Business rates list closing soon

Business rates are charged on most non-domestic premises, including most commercial properties such as shops, offices, pubs, warehouses and factories. Some properties are eligible for discounts from the local council on their business rates. This is called business rates relief. There are a number of reliefs available including small business rate relief, rural rate relief and charitable rate relief.

The non-domestic rating list sets out all rateable values for non-domestic properties in England and Wales. Local authorities use this list to help determine business rates.

A new press release from the Valuation Office Agency (VOA) states the following:

A new non domestic rating list comes into effect on 1 April 2023. You can still let us know if the information about your property on this list isn’t correct. But the closure of the 2017 list means that there are only limited circumstances in which further amendments may be made to it. These are when:

  • changes need to be made to the list following Checks submitted before 1 April 2023 (and any subsequent challenges and appeals);
  • the VOA is correcting inaccuracies on the list (this can be done up to 31 March 2024). If the list is changed, then customers for those properties have the right to make a Check within six months of the change; and
  • a customer wants to challenge the 2017 list on the grounds of a tribunal or court decision. They can do this so long as a Check has been made by 30 September 2023.

This means that you have up until 31 March 2023 to check that the factual information we hold about your property on this list is correct, and to let us know if it isn’t (this is known as making a Check case).

Protecting your business capital

All business owners, but predominantly retailers, leisure and entertainment trades, will have seen their hard-won capital all but exhausted by the needs to meet fixed costs when income generation has been restricted or eliminated by lock-down directives during the early years of the COVID pandemic, and more recently by the downturn in global trade due to the war in Ukraine, inflation, rising interest rates and increases in energy costs.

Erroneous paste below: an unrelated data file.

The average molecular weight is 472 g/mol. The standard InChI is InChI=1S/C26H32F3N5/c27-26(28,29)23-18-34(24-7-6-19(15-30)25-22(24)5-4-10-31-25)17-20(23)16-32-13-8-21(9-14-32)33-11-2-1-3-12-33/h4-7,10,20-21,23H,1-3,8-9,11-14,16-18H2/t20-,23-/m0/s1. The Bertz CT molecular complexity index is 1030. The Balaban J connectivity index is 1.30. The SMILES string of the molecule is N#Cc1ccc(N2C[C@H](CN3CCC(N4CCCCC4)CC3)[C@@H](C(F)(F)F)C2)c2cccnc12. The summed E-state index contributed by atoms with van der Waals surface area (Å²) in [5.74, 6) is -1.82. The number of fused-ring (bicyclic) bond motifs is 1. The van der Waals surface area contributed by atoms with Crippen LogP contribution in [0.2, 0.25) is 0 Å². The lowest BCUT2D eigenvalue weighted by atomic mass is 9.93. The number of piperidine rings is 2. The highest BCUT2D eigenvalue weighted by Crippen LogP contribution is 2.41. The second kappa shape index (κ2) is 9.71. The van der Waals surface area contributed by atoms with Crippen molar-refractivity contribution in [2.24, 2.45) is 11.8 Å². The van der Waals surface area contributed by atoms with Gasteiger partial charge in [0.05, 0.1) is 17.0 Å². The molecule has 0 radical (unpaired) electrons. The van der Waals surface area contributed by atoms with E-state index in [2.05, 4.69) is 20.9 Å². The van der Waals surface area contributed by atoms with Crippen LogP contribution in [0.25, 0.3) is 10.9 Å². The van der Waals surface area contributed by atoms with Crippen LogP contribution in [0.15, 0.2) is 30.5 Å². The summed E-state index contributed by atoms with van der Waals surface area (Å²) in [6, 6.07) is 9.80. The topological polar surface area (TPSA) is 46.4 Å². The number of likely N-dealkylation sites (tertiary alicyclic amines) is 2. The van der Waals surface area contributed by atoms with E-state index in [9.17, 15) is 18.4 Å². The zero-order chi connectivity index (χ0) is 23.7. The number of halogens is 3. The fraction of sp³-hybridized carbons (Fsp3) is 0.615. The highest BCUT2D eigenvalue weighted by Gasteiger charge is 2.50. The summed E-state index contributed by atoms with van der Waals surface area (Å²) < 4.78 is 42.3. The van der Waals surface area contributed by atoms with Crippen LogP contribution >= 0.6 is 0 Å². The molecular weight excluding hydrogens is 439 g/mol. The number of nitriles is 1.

In the face of these challenges what can beleaguered business owners do to protect their capital base and be in a position step back into the ring as and when consumers start to edge out of their front doors and start spending?

Here’s a few ideas for you to think about:

  1. List all of your fixed costs, those that you have to pay even if you have no income coming in and cancel as many as you can that can be re-established when markets open up again. Obviously, many will be tied to contracts that cannot be broken. In which case:
  2. Contact suppliers, landlords, service providers etc., and see if you can negotiate a moratorium on payments for a period, a reduction in payments or the cancellation of contracts.
  3. When this work is done rework your business plan for the next year and speak to your bank or other sources to secure any cash required to meet the likely dips in cash resources.
  4. Importantly, start to think about waking up your business when consumer interest in spending starts to increase demand for your goods or services.

And finally, speak to us. There is no substitute for sharing this planning process with your professional adviser. We know your business. We know how you have burned the midnight oil to develop your business and the problems you have overcome along the way. We can, and we want to help. Cal now so we can start to unravel your options.

New business Energy Bills Discount Scheme